Dunlap said the company’s “service initiatives” are important each day in finding work. “Growing our service business is a priority,” he said. “Establishing more relationships or getting our foot in the door via relationships.”
Another key to CentiMark’s list of job-finding achievements: Technology.
“Our Asset Management on-line program enables customers to rank their roofs by condition and determine if repairs or re-roofing is the best solution,” Dunlap said. “We give our customers the information they need to make better decisions to help them lower the cost of ownership of their roofing portfolios.”
“The bottom line: Over the last 41 years we’ve established loyal and dedicated long-term employees who serve our customers well,” he continued. “That translates into repeat business, long-term repetitive accounts and relationships.”
Of the hundreds of projects CentiMark completes each year, it recently completed a garden roof system on a building housing Highmark.
“It was a vegetative roof system,” Dunlap said. “A high profile job: a 22,000-square-foot roof; a $652,000 job. The roof was torn to the deck. We used TPO sheeting, leak detection systems, and a progressive vegetative system.”
CentiMark also just completed another high-profile job in Seattle.
“It was a high-rise project called Park Place in downtown Seattle,” Dunlap said. “It was a 14,000-square-foot vegetative project in the $400,000 range - a complex type of roof system.”
CentiMark has also completed work with NASA, including one project in Houston.
“We are completing a $2.6 million, 50,000-square-foot tear-off,” he said. “It’s a multiple-ply, hot mopped modified bitumen system. Another job, a Spanish TV station out of Doral, Fla., is a 73,000-square-foot, $1.2 million urethane foam project.”
CentiMark Corp. is no stranger to the green movement. “The trends in business are green roofs and vegetative-type roofs,” Dunlap said. “It’s all about energy-efficient roof systems.”
For its part, CentiMark Corp., through their Service Department, is working on solar initiatives. “It’s in its infancy,” Dunlap said. “Customer requests brought us into the solar arena. We are not yet into solar panels but we have been installing many daylighting systems.”
Dunlap said solar tube-type installations are working well at CentiMark. “The prismatic skylight systems, along with electrical technology,” he said. “We offer a package deal. We supply the skylights, install them, and an electrical contractor will complete the lighting system. Interior building lights dim or turn off from light generated by these skylights. It’s so new expectations are not yet known.”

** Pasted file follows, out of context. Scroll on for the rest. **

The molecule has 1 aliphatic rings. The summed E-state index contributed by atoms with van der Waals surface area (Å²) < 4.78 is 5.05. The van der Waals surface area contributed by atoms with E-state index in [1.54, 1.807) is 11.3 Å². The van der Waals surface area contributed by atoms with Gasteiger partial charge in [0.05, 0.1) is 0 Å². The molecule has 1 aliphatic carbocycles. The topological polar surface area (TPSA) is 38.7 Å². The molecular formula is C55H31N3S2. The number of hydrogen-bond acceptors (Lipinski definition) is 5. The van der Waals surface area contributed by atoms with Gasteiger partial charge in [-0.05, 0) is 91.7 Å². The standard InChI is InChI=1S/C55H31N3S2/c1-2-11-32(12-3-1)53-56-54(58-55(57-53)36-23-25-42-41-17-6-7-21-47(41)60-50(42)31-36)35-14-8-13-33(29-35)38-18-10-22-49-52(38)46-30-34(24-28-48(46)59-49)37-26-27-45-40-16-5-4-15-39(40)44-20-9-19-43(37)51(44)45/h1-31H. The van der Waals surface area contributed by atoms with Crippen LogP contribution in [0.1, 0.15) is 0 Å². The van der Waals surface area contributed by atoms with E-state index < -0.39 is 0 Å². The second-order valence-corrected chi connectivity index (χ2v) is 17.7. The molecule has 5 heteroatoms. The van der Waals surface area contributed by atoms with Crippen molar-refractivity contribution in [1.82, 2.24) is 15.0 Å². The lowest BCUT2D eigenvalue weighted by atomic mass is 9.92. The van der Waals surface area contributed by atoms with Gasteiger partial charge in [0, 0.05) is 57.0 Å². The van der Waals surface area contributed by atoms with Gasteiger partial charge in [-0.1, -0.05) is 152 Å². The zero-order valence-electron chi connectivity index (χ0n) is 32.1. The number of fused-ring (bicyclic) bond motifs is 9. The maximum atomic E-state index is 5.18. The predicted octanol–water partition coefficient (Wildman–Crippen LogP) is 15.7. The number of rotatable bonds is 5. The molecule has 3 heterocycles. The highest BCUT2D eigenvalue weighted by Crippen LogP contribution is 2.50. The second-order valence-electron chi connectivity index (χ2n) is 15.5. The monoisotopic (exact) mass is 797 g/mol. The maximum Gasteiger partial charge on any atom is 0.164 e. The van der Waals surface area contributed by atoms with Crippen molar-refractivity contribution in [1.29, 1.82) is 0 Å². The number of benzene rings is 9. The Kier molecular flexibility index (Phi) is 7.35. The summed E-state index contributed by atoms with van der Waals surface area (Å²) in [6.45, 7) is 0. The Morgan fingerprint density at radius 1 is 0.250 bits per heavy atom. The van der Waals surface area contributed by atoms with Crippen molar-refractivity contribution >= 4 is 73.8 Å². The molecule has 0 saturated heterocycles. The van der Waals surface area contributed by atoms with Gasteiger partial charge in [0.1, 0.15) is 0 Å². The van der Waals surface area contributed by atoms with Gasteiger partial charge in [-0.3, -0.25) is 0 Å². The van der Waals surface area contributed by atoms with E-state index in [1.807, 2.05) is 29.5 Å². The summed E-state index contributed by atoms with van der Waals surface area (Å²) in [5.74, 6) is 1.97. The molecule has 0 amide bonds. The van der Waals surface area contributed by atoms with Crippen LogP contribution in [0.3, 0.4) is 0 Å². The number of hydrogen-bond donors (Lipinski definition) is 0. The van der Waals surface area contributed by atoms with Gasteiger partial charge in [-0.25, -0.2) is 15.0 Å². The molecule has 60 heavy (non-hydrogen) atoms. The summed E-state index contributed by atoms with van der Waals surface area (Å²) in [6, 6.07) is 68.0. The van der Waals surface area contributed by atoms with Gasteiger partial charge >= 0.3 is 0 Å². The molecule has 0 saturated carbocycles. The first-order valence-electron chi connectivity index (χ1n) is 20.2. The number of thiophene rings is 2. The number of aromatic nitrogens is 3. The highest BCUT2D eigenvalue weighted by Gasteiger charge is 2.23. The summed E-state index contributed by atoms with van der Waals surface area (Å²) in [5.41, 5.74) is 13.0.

When it comes to remediation versus remove and replace, CentiMark has answers depending on the customer’s needs.
“If a roof needs torn off, it’s going to be torn off,” he said. “With the economy, most people would like to get into some type of system to help them out in the short term. If it needs to be replaced, a solution might be a recover versus full blown tear off.”
There’s no crystal ball at CentiMark Corp., so deciphering what the economy will be like in 2010 is pure conjecture. “As people’s confidence in the economy starts to escalate, we’ll see more capital dollars spent,” Dunlap said. “Whether that’s the last six months of this year, 2010 or possibly into 2011. I wish I had an answer.”
Still, CentiMark looks for trends that it can capitalize on in the future. “White sheets with multiple layers of insulation and white coating systems,” Dunlap said. “That’s been a big trend in the roofing industry along with green roofs. People tend to lump green into white sheets and vegetative roof systems.”
At CentiMark, safety is always the top priority. “The hardest thing is the safety aspect,” Dunlap said. “It goes back to keeping employees safe. One of the most difficult things you can do. You can spend all the time in the world and all the money teaching and training employees. But the bottom line is it boils down to that employee making a decision to utilize the equipment and training.”
“The roofing business is not easy, as evidenced by companies going in and out of business,” he continued. “A handful of long-term players are out there that have been around for a long time, and have been successful. It’s a difficult but rewarding business. We always strive to serve our customers,” Dunlap concluded. “That’s who we are.”
For more information, visitwww.CentiMark.com.